Visiting Speakers

Susan Minot

Novelist, short-story writer, poet, and screenwriter

Susan Minot is an award-winning novelist, short-story writer, poet, and screenwriter. Her first novel, Monkeys, was published in a dozen countries and won the Prix Femina Étranger in France. Her novel Evening was a worldwide bestseller and became a major motion picture, and her additional works include Rapture and Thirty Girls. She teaches at New York University, and lives with her daughter in New York City and on North Haven island Maine.

John Lardas Modern

Associate Professor of Religious Studies
Franklin and Marshall College

John Lardas Modern teaches classes in American religious history, literature, technology, and aesthetics.  

Nadav Molchadsky

Research Fellow/Lecturer
University of California, Los Angeles

Nazarian Center Research Fellow and former Center Postdoctoral Fellow, Nadav Molchadsky, is an historian specializing in Israeli and Jewish history. His research focuses on political and legal history, with a particular interest in processes of collective memory formation. Molchadsky's dissertation, History in the Public Courtroom: Commissions of Inquiry and Struggles over the History and Memory of Israeli Traumas, sheds new light on the complex web of relations among history, historiography and contemporary perceptions of the past. It does so by focusing on Israeli commissions of inquiry that arose in the wake of major national traumas such as the 1948 War, the Yom Kippur War, and the assassination of Zionist leader Chaim Arlosoroff. These topics open a window onto the nature of the historian's craft and the ability of different kinds of historians, professionals and non-professionals alike, to shape Israeli public culture. Molchadsky is currently working on turning his dissertation into a book that will explore these and additional topics such as the "Yemenite Children Affair," and the associated Israeli commissions of inquiry. At UCLA, Molchadsky teaches courses in Israeli history and society, including the two core courses for the Israel Studies minor: "Zionism: Ideology and Practice in Making of Jewish State,” and “Modern Israel: Politics, Society, Culture.” Molchadsky also took part in teaching the Fiat Lux Seminar in International & Area Studies, "Contemporary Israel: Strengths and Challenges of the 69-Year Old Democracy." The Nazarian Center Research Fellow received his Master's and Ph.D. degrees in history from UCLA. He earned his B.A. (Magna Cum Laude) in Jewish history and Political Science from Tel-Aviv University.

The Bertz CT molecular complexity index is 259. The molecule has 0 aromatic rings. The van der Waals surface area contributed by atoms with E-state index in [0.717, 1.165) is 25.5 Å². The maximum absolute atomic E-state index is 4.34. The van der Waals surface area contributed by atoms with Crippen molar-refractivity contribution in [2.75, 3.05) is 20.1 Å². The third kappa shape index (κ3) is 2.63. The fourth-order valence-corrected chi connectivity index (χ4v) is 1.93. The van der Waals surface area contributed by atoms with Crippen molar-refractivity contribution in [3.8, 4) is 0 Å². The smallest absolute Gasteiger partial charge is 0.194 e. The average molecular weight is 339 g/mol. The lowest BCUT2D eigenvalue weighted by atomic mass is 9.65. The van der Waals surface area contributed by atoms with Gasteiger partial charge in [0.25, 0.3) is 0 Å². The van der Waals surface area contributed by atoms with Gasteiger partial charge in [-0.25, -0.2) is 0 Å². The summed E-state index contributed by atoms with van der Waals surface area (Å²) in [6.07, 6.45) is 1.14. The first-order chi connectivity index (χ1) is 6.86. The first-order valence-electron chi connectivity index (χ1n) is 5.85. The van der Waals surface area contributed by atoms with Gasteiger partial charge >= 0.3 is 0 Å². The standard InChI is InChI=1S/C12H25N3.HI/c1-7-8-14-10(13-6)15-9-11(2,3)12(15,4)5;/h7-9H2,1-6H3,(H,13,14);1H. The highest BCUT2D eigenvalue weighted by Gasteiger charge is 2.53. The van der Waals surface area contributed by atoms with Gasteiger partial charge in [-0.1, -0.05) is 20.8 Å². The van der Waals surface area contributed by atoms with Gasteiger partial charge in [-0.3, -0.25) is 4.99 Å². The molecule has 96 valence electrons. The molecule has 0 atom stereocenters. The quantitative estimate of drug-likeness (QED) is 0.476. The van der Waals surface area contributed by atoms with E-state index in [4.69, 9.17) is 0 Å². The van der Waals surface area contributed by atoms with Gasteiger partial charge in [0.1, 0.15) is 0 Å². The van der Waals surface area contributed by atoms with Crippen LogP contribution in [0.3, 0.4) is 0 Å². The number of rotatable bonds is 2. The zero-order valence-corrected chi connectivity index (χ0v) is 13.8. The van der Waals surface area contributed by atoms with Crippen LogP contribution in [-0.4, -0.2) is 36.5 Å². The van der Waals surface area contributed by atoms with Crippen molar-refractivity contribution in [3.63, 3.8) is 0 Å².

Rachel L. Mordecai

Associate Professor of English
University of Massachusetts, Amherst

Rachel L. Mordecai has a BA from Brandeis University, an MA from the University of the West Indies, and a PhD from the University of Minnesota. Her teaching and research interests include Caribbean and African Diaspora literature, hemispheric American literature, and popular literature and culture of the Caribbean. She has published articles on Peter Tosh’s iterations of black citizenship, Lawrence Scott’s amnesiac white creole women, and figurations of blackness in Margaret Cezair-Thompson and Robert Antoni. Her book, Citizenship Under Pressure: The 1970s in Jamaican Literature and Culture, appeared from the University of the West Indies Press in 2014; her new book project, currently underway, is a study of the Caribbean family saga.  She currently serves on the editorial board of the Journal of West Indian Literature.

Nada Moumtaz

Assistant Professor
University of Toronto

Nada Moumtaz received her Ph.D. in Cultural Anthropology from the Graduate Center of the City University of New York. Her research stands at the intersection of Islamic legal studies, the anthropology of Islam, and studies of capitalism, and spans the nineteenth and twenty-first centuries in the Levant. Throughout her work she addresses how, beginning in the nineteenth century, Islamic tradition has transformed while continuing to challenge and provide alternatives to dominant sensibilities, conceptions, and institutions of the modern world. She is currently finishing her book manuscript, tentatively entitled Reviving the Waqf: Property, Law, and Religion in Modern Beirut, that examines the contemporary Islamic revival of a centuries-old charitable practice of pious endowment under global capitalism and a regime of modern nation-states. She argues that these attempts to rekindle the practice of waqf reorder key concepts in the Islamic tradition, namely public benefit, family, and intent.

Christoph Neidhöfer

Associate Professor, Music Theory
McGill University, Schulich School of Music

Christoph Neidhöfer is Associate Professor at McGill University, Schulich School of Music, where he has been teaching since 1999. He holds diplomas in Composition, Music Theory, and Piano from the Musikhochschule Basel, where his principal teachers were Rudolf Kelterborn (Composition), Roland Moser (Theory), and Jean-Jacques Dünki (Piano), and a PhD in Music Theory from Harvard University, where he worked with David Lewin and wrote a dissertation on the early serial music of Igor Stravinsky. At Harvard he also studied with composers Donald Martino and Bernard Rands.

Vasuki Nesiah

Associate Professor of Practice
New York University

Vasuki Nesiah is a legal scholar with a focus on public international law. Her main areas of research include the law and politics of international human rights and humanitarianism, with a particular focus on transitional justice. 

Deborah Nord

Professor of English
Princeton University

Deborah Nord joined the Princeton faculty in 1989, after teaching at the University of Connecticut and Harvard University.